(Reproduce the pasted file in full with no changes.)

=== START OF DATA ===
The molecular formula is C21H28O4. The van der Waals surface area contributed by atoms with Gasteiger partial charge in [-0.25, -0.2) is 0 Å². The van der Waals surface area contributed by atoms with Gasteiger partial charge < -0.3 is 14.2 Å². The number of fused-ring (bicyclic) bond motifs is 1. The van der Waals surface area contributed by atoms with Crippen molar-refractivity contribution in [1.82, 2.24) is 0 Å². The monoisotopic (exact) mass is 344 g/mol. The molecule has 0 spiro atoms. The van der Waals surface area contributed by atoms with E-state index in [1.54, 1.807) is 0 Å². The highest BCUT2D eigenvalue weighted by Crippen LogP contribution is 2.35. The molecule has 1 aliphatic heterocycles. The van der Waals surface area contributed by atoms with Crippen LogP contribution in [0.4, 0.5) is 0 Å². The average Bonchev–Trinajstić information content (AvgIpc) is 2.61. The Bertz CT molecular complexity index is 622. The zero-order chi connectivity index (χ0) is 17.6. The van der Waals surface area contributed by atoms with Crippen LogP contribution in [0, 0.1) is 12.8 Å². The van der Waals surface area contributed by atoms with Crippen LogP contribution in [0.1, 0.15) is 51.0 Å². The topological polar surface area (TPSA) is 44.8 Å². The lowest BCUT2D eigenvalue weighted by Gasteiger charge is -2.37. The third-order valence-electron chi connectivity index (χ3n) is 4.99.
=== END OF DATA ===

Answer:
The molecular formula is C21H28O4. The van der Waals surface area contributed by atoms with Gasteiger partial charge in [-0.25, -0.2) is 0 Å². The van der Waals surface area contributed by atoms with Gasteiger partial charge < -0.3 is 14.2 Å². The number of fused-ring (bicyclic) bond motifs is 1. The van der Waals surface area contributed by atoms with Crippen molar-refractivity contribution in [1.82, 2.24) is 0 Å². The monoisotopic (exact) mass is 344 g/mol. The molecule has 0 spiro atoms. The van der Waals surface area contributed by atoms with E-state index in [1.54, 1.807) is 0 Å². The highest BCUT2D eigenvalue weighted by Crippen LogP contribution is 2.35. The molecule has 1 aliphatic heterocycles. The van der Waals surface area contributed by atoms with Crippen LogP contribution in [0.4, 0.5) is 0 Å². The average Bonchev–Trinajstić information content (AvgIpc) is 2.61. The Bertz CT molecular complexity index is 622. The zero-order chi connectivity index (χ0) is 17.6. The van der Waals surface area contributed by atoms with Crippen LogP contribution in [0, 0.1) is 12.8 Å². The van der Waals surface area contributed by atoms with Crippen LogP contribution in [0.1, 0.15) is 51.0 Å². The topological polar surface area (TPSA) is 44.8 Å². The lowest BCUT2D eigenvalue weighted by Gasteiger charge is -2.37. The third-order valence-electron chi connectivity index (χ3n) is 4.99.